Oh, and stop making the argument you have to buy a puppy so you can train it to be how you want it. Most traits are inherent in dogs by breed or genetics. You can have it from the minute it’s born and you will still not be able to change certain traits.

ADOPT a rescued pet instead! This is Stanley, a purebred Dachshund who is available for adoption through Indigo Rescue, and has been for over a year…


A blast from the past


Remember Fresno? He was the little Shepherd/Sheltie mix who was shot and hit by a car, then laid in a ditch for days while people thought he was dead,  in Fresno, California, and we flew him to Oregon because no one in California could pony-up the money to pay for his surgery.

We fundraised for quite a while to take care of that little guy, but he had surgery and recovered beautifully.

If you aren’t familiar, click here to see his original rescue story and pics

Here’s an update and a few pics from Fresno’s dad. SO sweet!

Hi there!

Fresno is doing great!  He doesn’t do a lot of playing with other dogs (he’s very selective about his playmates), but that’s the way it’s been from the beginning.

He hangs out a lot with Willie, our next-door neighbor’s dog (a golden lab), but only gets playful when I join the fun.  People on the other hand, he can’t get enough of.  He’s really good with our 5 1/2 month-old daughter, Arabella.
He’s a total couch-dog and loves curl up on the couch and sleep or snuggle.  Our daughter is absolutely fascinated by him too.  She wants to pet him all the time (though she’s still working on fine motor-skills, so it’s more like grabbing fistfuls of his fur).  He doesn’t seem to mind it much.  He’ll just get up and flop to a different part of the couch if she gets too intense.

I’ve got a few pictures, some as old as a couple years ago, at least one as recent as last week (the one of him and our daughter).  The one of him wearing the Santa-hat was last December, and the one of him standing on the deck in the snow was two years ago just before all the snow really came down.



We’ve taken him camping with us the last couple years (we usually do July 4th weekend) and the one included is from his first trip in 2008.  He had a blast!
We were camped out right next to a stream (somewhat visible in the background), and as expected at first, he didn’t want to have anything to do with the water (we had to cross the stream to get to our camp site).

I decided to clean myself up in the deep part of the stream one morning (I was up to my neck), but he got all upset and started whimpering and picking his feet up (like he wanted to follow but didn’t know how).

Within a minute, he jumped right in and came swimming after me.  He didn’t even stop there.  He swam two full circles around me and climbed back up on the stream shore.  Everybody in our group were standing there, mouths agape at the spectacle.  Nobody had seen that one coming!

Since then, he has no problems with water (other than when he gets a bath).  Last year (2009), we went back to the same stream and he went straight for the water (the shallow part anyway) and raced Bella to the camp site.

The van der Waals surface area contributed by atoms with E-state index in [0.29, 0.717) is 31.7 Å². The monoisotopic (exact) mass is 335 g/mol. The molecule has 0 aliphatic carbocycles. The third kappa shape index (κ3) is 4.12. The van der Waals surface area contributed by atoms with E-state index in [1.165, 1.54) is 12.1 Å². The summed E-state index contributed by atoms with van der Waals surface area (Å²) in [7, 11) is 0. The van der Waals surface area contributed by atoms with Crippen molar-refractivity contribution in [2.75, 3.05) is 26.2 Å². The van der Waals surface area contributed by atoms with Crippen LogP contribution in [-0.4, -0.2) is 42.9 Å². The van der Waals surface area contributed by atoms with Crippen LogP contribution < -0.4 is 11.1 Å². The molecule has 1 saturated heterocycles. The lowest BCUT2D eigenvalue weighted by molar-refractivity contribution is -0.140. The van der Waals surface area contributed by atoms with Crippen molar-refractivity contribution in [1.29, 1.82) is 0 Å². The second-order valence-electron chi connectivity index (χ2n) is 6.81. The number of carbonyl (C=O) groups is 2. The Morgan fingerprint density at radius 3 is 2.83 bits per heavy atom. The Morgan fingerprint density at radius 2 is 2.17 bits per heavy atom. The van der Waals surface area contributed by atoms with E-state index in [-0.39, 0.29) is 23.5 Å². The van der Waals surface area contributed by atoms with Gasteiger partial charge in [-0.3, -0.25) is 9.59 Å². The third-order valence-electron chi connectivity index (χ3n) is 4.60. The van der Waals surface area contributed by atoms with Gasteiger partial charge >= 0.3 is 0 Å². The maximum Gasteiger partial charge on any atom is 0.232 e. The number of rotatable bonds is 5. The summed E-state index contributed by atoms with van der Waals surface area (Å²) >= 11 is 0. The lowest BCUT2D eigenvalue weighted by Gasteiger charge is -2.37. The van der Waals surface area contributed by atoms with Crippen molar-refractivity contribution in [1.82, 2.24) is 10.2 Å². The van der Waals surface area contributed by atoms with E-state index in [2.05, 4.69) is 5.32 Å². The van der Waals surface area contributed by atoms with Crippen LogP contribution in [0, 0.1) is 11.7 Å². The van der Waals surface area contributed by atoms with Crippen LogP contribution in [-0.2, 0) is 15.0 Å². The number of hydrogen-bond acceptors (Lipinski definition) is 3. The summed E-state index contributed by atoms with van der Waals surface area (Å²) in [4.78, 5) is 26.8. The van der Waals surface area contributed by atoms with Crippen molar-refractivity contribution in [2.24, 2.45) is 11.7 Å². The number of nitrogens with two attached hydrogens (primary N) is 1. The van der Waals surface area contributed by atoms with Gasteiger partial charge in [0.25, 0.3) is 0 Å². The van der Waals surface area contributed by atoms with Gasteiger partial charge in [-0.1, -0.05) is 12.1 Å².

Unfortunately, I was lugging all our gear at the time and couldn’t get a picture of it.  Would have been a great shot of the two of them tearing down the stream, splashing water everywhere like a couple of rain-soaked kids, stomping in puddles!

Another Min Pin who needs a foster home

October 17, 2010

This little guy is at the shelter and they are really full right now so we really need to work on getting him into a foster home. Evidently he is very sensitive and although we are told he is super sweet once he knows someone, he will re-direct and bite if he is startled. I honestly believe this is a manageable trait as long as he is in the right situation. Is anyone up for a project?


Oh, and while we’re on the topic of Min Pin’s, Susan thinks our little broken puppy may be a Chihuahua, mixed with Dachshund. Anything is possible! We still aren’t able to get comments on our blog so if you have name suggestions, go ahead and email them to us at: info@indigorescue.org


Jada needs a new foster



The story is long and sordid, but suffice to say that Jada is back and needs a new foster. She was returned by her recent adopters, but not because of anything she did. There was an unexpected illness in their family. We have Jada in a temporary foster home, but they don’t have a yard and Jada needs a lot of exercise. She is great with other dogs, but she is only 1.5 years old and she is a Lab/Boxer mix so she has LOTS of energy. Jada does best with structure and either running, or spending a lot of time in daycare or at a dog park. She can be crated, but not for the usual ten hour work day because her busy brain can’t take that long period of time.



Mishap with Elijah Blu’s lab work


Just got off the phone with Dr. Skinner, who had called to go over the results found in Elijah Blu’s spinal fluid. Unfortunately, instead, he got the not-so-easy job of telling me the lab had lost Elijah Blu’s spinal fluid sample. NO!!! That poor little guy has to go back in for a second spinal tap. I asked if he could wait a week or so, just to recover from the last time he went under anesthetic, so he is scheduled for a week from this Monday. It will be two days to get the lab work back (and it better be hand delivered this time!), and we’ll finally have an idea what we’re dealing with. Oy.